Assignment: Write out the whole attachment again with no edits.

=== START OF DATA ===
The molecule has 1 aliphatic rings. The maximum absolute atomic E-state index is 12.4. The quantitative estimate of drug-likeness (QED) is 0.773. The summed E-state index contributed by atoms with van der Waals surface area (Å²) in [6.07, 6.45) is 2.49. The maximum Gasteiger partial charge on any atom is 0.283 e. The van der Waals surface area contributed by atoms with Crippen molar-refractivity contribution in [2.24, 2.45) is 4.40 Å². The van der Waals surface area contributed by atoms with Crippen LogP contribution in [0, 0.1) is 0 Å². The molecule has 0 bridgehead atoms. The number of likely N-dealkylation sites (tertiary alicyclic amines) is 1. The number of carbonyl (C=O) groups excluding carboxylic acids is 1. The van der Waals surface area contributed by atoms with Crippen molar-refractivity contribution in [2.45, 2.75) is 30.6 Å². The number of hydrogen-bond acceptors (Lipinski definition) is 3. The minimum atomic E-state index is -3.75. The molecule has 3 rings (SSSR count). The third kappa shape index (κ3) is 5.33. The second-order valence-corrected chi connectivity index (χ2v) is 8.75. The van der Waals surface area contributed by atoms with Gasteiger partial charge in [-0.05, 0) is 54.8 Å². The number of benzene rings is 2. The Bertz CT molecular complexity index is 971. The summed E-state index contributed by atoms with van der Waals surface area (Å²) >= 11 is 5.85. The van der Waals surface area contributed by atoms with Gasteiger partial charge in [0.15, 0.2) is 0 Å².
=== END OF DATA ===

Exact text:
The molecule has 1 aliphatic rings. The maximum absolute atomic E-state index is 12.4. The quantitative estimate of drug-likeness (QED) is 0.773. The summed E-state index contributed by atoms with van der Waals surface area (Å²) in [6.07, 6.45) is 2.49. The maximum Gasteiger partial charge on any atom is 0.283 e. The van der Waals surface area contributed by atoms with Crippen molar-refractivity contribution in [2.24, 2.45) is 4.40 Å². The van der Waals surface area contributed by atoms with Crippen LogP contribution in [0, 0.1) is 0 Å². The molecule has 0 bridgehead atoms. The number of likely N-dealkylation sites (tertiary alicyclic amines) is 1. The number of carbonyl (C=O) groups excluding carboxylic acids is 1. The van der Waals surface area contributed by atoms with Crippen molar-refractivity contribution in [2.45, 2.75) is 30.6 Å². The number of hydrogen-bond acceptors (Lipinski definition) is 3. The minimum atomic E-state index is -3.75. The molecule has 3 rings (SSSR count). The third kappa shape index (κ3) is 5.33. The second-order valence-corrected chi connectivity index (χ2v) is 8.75. The van der Waals surface area contributed by atoms with Gasteiger partial charge in [-0.05, 0) is 54.8 Å². The number of benzene rings is 2. The Bertz CT molecular complexity index is 971. The summed E-state index contributed by atoms with van der Waals surface area (Å²) >= 11 is 5.85. The van der Waals surface area contributed by atoms with Gasteiger partial charge in [0.15, 0.2) is 0 Å².